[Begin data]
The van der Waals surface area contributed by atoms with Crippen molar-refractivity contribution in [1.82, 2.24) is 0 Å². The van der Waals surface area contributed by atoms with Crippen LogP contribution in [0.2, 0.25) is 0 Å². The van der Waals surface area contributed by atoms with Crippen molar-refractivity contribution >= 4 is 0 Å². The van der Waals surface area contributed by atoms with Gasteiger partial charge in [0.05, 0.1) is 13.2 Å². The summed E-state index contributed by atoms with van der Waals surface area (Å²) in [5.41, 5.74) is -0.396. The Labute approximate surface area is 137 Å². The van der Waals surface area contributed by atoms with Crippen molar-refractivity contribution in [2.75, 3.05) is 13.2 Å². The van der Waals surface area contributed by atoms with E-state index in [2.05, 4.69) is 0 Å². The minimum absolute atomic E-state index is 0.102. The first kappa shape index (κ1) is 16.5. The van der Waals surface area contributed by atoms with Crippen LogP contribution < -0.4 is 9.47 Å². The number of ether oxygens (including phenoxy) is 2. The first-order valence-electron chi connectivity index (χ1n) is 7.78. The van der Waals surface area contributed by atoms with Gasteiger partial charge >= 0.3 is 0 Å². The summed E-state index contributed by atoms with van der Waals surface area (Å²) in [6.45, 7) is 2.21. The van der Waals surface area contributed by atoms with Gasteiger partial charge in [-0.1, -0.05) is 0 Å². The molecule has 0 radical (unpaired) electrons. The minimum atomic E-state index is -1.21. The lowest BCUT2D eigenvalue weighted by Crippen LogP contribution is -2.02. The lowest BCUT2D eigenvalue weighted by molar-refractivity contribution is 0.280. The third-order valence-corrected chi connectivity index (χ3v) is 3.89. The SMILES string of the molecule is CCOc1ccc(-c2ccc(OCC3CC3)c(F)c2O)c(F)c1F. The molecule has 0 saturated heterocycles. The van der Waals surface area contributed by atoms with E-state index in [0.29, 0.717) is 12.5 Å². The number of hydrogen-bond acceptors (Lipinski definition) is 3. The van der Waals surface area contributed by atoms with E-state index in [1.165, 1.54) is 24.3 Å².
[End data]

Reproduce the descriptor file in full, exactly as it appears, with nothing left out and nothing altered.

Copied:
The van der Waals surface area contributed by atoms with Crippen molar-refractivity contribution in [1.82, 2.24) is 0 Å². The van der Waals surface area contributed by atoms with Crippen LogP contribution in [0.2, 0.25) is 0 Å². The van der Waals surface area contributed by atoms with Crippen molar-refractivity contribution >= 4 is 0 Å². The van der Waals surface area contributed by atoms with Gasteiger partial charge in [0.05, 0.1) is 13.2 Å². The summed E-state index contributed by atoms with van der Waals surface area (Å²) in [5.41, 5.74) is -0.396. The Labute approximate surface area is 137 Å². The van der Waals surface area contributed by atoms with Crippen molar-refractivity contribution in [2.75, 3.05) is 13.2 Å². The van der Waals surface area contributed by atoms with E-state index in [2.05, 4.69) is 0 Å². The minimum absolute atomic E-state index is 0.102. The first kappa shape index (κ1) is 16.5. The van der Waals surface area contributed by atoms with Crippen LogP contribution < -0.4 is 9.47 Å². The number of ether oxygens (including phenoxy) is 2. The first-order valence-electron chi connectivity index (χ1n) is 7.78. The van der Waals surface area contributed by atoms with Gasteiger partial charge >= 0.3 is 0 Å². The summed E-state index contributed by atoms with van der Waals surface area (Å²) in [6.45, 7) is 2.21. The van der Waals surface area contributed by atoms with Gasteiger partial charge in [-0.1, -0.05) is 0 Å². The molecule has 0 radical (unpaired) electrons. The minimum atomic E-state index is -1.21. The lowest BCUT2D eigenvalue weighted by Crippen LogP contribution is -2.02. The lowest BCUT2D eigenvalue weighted by molar-refractivity contribution is 0.280. The third-order valence-corrected chi connectivity index (χ3v) is 3.89. The SMILES string of the molecule is CCOc1ccc(-c2ccc(OCC3CC3)c(F)c2O)c(F)c1F. The molecule has 0 saturated heterocycles. The van der Waals surface area contributed by atoms with E-state index in [0.29, 0.717) is 12.5 Å². The number of hydrogen-bond acceptors (Lipinski definition) is 3. The van der Waals surface area contributed by atoms with E-state index in [1.165, 1.54) is 24.3 Å².